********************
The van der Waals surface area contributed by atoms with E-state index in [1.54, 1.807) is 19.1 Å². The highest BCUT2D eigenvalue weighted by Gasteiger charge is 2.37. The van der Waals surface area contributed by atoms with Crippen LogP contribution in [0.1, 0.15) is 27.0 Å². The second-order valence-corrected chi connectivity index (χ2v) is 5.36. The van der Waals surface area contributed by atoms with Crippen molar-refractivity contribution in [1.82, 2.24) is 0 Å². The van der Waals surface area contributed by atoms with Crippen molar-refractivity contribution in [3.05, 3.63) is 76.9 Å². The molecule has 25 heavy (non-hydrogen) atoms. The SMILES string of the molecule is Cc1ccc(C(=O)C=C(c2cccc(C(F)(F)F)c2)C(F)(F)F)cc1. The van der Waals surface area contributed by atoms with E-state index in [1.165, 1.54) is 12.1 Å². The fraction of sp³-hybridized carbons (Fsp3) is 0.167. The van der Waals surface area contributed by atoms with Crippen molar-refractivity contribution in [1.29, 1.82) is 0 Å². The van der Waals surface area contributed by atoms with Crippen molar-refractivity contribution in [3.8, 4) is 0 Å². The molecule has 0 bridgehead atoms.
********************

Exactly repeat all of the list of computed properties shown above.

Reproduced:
The van der Waals surface area contributed by atoms with E-state index in [1.54, 1.807) is 19.1 Å². The highest BCUT2D eigenvalue weighted by Gasteiger charge is 2.37. The van der Waals surface area contributed by atoms with Crippen LogP contribution in [0.1, 0.15) is 27.0 Å². The second-order valence-corrected chi connectivity index (χ2v) is 5.36. The van der Waals surface area contributed by atoms with Crippen molar-refractivity contribution in [1.82, 2.24) is 0 Å². The van der Waals surface area contributed by atoms with Crippen molar-refractivity contribution in [3.05, 3.63) is 76.9 Å². The molecule has 25 heavy (non-hydrogen) atoms. The SMILES string of the molecule is Cc1ccc(C(=O)C=C(c2cccc(C(F)(F)F)c2)C(F)(F)F)cc1. The van der Waals surface area contributed by atoms with E-state index in [1.165, 1.54) is 12.1 Å². The fraction of sp³-hybridized carbons (Fsp3) is 0.167. The van der Waals surface area contributed by atoms with Crippen molar-refractivity contribution in [1.29, 1.82) is 0 Å². The van der Waals surface area contributed by atoms with Crippen molar-refractivity contribution in [3.8, 4) is 0 Å². The molecule has 0 bridgehead atoms.